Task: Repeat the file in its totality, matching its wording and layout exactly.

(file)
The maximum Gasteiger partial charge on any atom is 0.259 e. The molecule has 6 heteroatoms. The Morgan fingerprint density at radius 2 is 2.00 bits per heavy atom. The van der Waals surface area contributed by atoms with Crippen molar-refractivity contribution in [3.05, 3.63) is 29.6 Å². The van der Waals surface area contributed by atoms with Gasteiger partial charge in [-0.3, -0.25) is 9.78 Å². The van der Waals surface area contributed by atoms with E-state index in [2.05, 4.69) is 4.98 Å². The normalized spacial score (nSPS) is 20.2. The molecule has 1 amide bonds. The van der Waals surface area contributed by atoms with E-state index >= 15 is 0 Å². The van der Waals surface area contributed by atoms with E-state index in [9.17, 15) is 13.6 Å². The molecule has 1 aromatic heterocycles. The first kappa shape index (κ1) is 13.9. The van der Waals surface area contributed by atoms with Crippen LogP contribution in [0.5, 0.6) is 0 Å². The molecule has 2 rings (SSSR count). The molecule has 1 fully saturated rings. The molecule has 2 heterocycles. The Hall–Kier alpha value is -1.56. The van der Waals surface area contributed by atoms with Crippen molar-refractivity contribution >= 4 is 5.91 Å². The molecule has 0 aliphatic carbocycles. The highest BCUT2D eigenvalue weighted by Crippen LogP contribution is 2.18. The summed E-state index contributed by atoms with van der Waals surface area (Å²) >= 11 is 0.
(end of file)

The maximum Gasteiger partial charge on any atom is 0.259 e. The molecule has 6 heteroatoms. The Morgan fingerprint density at radius 2 is 2.00 bits per heavy atom. The van der Waals surface area contributed by atoms with Crippen molar-refractivity contribution in [3.05, 3.63) is 29.6 Å². The van der Waals surface area contributed by atoms with Gasteiger partial charge in [-0.3, -0.25) is 9.78 Å². The van der Waals surface area contributed by atoms with E-state index in [2.05, 4.69) is 4.98 Å². The normalized spacial score (nSPS) is 20.2. The molecule has 1 amide bonds. The van der Waals surface area contributed by atoms with E-state index >= 15 is 0 Å². The van der Waals surface area contributed by atoms with E-state index in [9.17, 15) is 13.6 Å². The molecule has 1 aromatic heterocycles. The first kappa shape index (κ1) is 13.9. The van der Waals surface area contributed by atoms with Crippen LogP contribution in [0.5, 0.6) is 0 Å². The molecule has 2 rings (SSSR count). The molecule has 1 fully saturated rings. The molecule has 2 heterocycles. The Hall–Kier alpha value is -1.56. The van der Waals surface area contributed by atoms with Crippen molar-refractivity contribution >= 4 is 5.91 Å². The molecule has 0 aliphatic carbocycles. The highest BCUT2D eigenvalue weighted by Crippen LogP contribution is 2.18. The summed E-state index contributed by atoms with van der Waals surface area (Å²) >= 11 is 0.